The build-up to Scotland's latest World Cup qualifier in a nightmarish campaign has been dominated by disparaging remarks from the Balkans.
"You will not cross the halfway line," warned one daily tabloid headline.
The quote allegedly came from Croatia coach Igor Stimac as he prepares his team with the intention of steam-rolling the depleted Scots in Zagreb.
It's also a sign that some in the international game now view Scotland as the group minnows - cannon fodder to be used to boost goal difference.
The bone-chilling fact for the Scotland players and supporters is that they are now faced with what is likely to be the toughest game in their group.
Croatia came out of the pot as top seeds in Group A, and are only being denied first place by the aforementioned goal difference, with Belgium ruling the roost.
There is a determination from the Croatians to claim first place - and the automatic qualification prize that comes with it - as the rock-bottom Scots head back to the former Yugoslavia less than three months after defeat in Serbia.
The good news - and there isn't much of it - is that it will be a Croatia shorn of suspended Real Madrid midfielder Luka Modric and his former Spurs team-mate, defender Vedran Corluka.
But even without them, this Croatia team is every bit as dangerous as the one in which Stimac and his predecessor, Slaven Bilic, made their names, even if the current incumbents lack the sparkle of the great 90s side.
For Robert Prosinecki read Sammir, for Davor Suker read Mario Mandzukic, for Zvonimir Boban read Alen Halilovic.
The latter is a fair comparison because the ultimate Croatian legend, Boban, believes that 16-year-old Dinamo Zagreb midfield sensation Halilovic "could be as good as me".
Halilovic is already a target for some of Europe's top clubs and Stimac had no hesitation in bringing the teenager into his squad despite his age.
Mandzukic, meanwhile, is understandably a man with a spring in his step.
The 27-year-old became the first Croatian to score in a Champions League final when he netted Bayern Munich's first goal against Borussia Dortmund in this season's Wembley showpiece.
But no matter which strike-force Stimac opts for, Andy Webster and Grant Hanley could play together for the first time against a combination that has proved itself at international level.
Mandzukic has 11 goals for Croatia while Scottish football fans know exactly what former Rangers forward Nikica Jelavic - now at Everton - can do.
Shakhtar's former Arsenal striker, Eduardo, is the second-highest scorer in Croatia's history with 27 goals, behind only the great Suker, and the experienced Ivica Olic is a veteran of four international tournaments.
All four have scored at either a World Cup or European Championship finals.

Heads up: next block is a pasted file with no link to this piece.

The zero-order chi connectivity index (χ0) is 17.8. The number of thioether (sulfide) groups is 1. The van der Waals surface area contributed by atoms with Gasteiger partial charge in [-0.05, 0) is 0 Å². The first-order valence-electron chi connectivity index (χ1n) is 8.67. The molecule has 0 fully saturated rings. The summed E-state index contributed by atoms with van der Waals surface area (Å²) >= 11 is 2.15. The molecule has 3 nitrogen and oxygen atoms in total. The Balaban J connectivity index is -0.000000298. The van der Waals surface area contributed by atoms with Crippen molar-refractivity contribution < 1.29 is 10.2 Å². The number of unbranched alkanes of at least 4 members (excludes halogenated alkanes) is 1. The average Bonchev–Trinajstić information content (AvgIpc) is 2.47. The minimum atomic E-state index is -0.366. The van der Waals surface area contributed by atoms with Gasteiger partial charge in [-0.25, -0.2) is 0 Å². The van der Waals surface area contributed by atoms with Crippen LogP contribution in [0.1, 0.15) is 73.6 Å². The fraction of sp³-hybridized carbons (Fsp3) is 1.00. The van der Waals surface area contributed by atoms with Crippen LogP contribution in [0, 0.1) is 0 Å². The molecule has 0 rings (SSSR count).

Incredibly, goalkeeper Stipe Pletikosa - who had a trial at Celtic a year ago before moving to Rostov in Russia - played against Craig Brown's Scots in the goalless draw in 2000.
Aside from the suspensions, Stimac's team picks itself, with the forward line the one altered the most.
With Corluka banned, PAOK's Gordon Schildenfeld will step into central defence alongside Lyon's Dejan Lovren.
Ivan Strinic and Darijo Srna are the trusted full-backs, with the latter one of the finest crossers of the ball in world football.
No Modric might result in another Spurs old boy, Niko Kranjcar, returning in midfield, with Brazil-born Sammir pushing for a start out wide.
The differing fortunes of the respective nations since Scotland qualified for the 1998 World Cup are stark.
Since then, Croatia have been at five of the seven major international tournaments to Scotland's zero.
And, despite a population of just 4.25m, they are currently ranked fourth in the world behind only Spain, Germany and Argentina, while Scotland sit in a lowly 78th, just 10 above their worst-ever placing.
Two points from the remaining four games are required if Scotland are to avoid slipping into pot five for the Euro 2016 qualifiers.
Not many, including the opposition boss it seems, believe they'll get them here.
Goalkeepers: Dario Kresic (Lokomotiv Moscow), Stipe Pletikosa (Rostov), Danijel Subasic (AS Monaco).
Defenders: Domagoj Vida (Dinamo Kiev), Hrvoje Milic (NK Istra), Darijo Srna (Shakhtar Donetsk), Josip Simunic (Dinamo Zagreb), Ivan Strinic (Dnipro), Gordon Schildenfeld (PAOK).
Midfielders: Ivan Rakitic (Sevilla), Niko Kranjcar (Dinamo Kiev), Mateo Kovacic (Inter Milan), Milan Badelj (Hamburg), Arijan Ademi (Dinamo Zagreb), Ognjen Vukojevic (Spartak Moscow), Ivo Ilicevic (Hamburg), Alen Halilovic (Dinamo Zagreb), Ivan Perisic (Wolfsburg), Sammir (Dinamo Zagreb).
Forwards: Mario Mandzukic (Bayern Munich), Ivica Olic (Wolfsburg), Eduardo (Shakhtar Donetsk), Nikica Jelavic (Everton), Nikola Kalinic (Dnipro).